Gluten-associated cross-reactive foods

First of all, THANK YOU SO MUCH for voting for me for Best Nutritionist and Best Personal Trainer in Santa Cruz (Shazzam!). I am so very grateful. 🙂

Now back to gluten.

Many of my clients have multiple food intolerances including gluten. In fact, now that testing options have improved by leaps and bounds in the past few years, I see more “positive” test results for gluten sensitivity (previously, very few of the possible toxic peptides were ever even tested). These individuals need to stay completely off of gluten in order to recover from the inflammation caused by gluten exposure.

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Some of you may be thinking, “Yeah, I already know about staying off of gluten,” but did you know that there are 24 foods that are potentially cross-reactive (the body can confuse them for gluten)? Someone can be on a 100% gluten-free diet and still experience symptoms and compromised health if they continue to consume any of the cross-reactive foods (fatigue/exhaustion, gas, bloating, abdominal pain, headaches, difficulty maintaining ideal weight, emotional disturbances/irritability, etc.). The great news about this is that I’ve worked with clients who came to me because they were following their gluten-free diets and they were still having symptoms and they were actually relieved to learn that they had a cross-reactive food! Once they took the cross-reactive food out, they felt so much better.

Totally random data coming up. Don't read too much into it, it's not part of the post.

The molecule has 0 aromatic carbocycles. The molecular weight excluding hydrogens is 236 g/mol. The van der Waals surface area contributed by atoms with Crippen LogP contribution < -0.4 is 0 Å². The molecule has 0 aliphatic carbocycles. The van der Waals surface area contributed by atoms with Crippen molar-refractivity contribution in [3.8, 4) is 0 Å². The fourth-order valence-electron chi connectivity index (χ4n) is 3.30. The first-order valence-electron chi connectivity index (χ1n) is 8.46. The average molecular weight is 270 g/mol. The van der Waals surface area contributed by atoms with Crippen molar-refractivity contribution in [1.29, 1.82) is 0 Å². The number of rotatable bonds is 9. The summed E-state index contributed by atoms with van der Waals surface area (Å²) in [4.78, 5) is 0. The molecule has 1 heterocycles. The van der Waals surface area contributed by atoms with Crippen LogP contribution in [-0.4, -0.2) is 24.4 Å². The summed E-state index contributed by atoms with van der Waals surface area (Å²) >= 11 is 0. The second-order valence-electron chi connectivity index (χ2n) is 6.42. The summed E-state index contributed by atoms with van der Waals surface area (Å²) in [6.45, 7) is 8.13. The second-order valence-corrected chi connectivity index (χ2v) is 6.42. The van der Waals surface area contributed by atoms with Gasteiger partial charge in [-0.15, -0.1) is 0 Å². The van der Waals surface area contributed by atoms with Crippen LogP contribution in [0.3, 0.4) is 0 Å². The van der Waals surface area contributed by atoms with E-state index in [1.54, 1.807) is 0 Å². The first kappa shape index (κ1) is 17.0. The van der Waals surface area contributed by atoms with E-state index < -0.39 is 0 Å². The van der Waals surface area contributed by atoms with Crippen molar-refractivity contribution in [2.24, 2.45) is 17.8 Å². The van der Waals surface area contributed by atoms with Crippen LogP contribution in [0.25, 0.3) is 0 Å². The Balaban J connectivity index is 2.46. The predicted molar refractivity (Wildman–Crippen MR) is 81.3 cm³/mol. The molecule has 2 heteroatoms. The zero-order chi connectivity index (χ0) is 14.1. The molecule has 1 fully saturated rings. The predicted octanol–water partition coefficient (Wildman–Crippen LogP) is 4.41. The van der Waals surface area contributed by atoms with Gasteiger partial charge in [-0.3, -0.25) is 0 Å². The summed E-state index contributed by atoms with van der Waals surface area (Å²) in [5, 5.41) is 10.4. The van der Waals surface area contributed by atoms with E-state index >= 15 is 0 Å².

24 gluten-associated cross-reactive foods

Below is an excerpt and image from Cyrex Labs’ website reiterating what I’ve already written and showing the cross-reactive foods.

cross reactive foods, gluten sensitivity

Don’t Guess…test!

If you’ve been wondering whether or not you have a gluten sensitivity or cross-reactivity, contact me to run the test and find out. Otherwise, staying 100% off all gluten and cross-reactive foods on an assumption is certainly possible, but many people struggle to maintain the motivation to stick to it and end up making occasional exceptions.  However, the way inflammation works, even having gluten once a month or once every couple of months isn’t enough to avoid a flare up if you are reactive! Those with a sensitivity must be 100% compliant to eliminate inflammation and repair the damage done by previous gluten (or cross-reactive) ingestion.

As gluten-related autoimmune expert Dr. Thomas O’Bryan says, “You can’t be a little pregnant: you can’t have a little gluten.”

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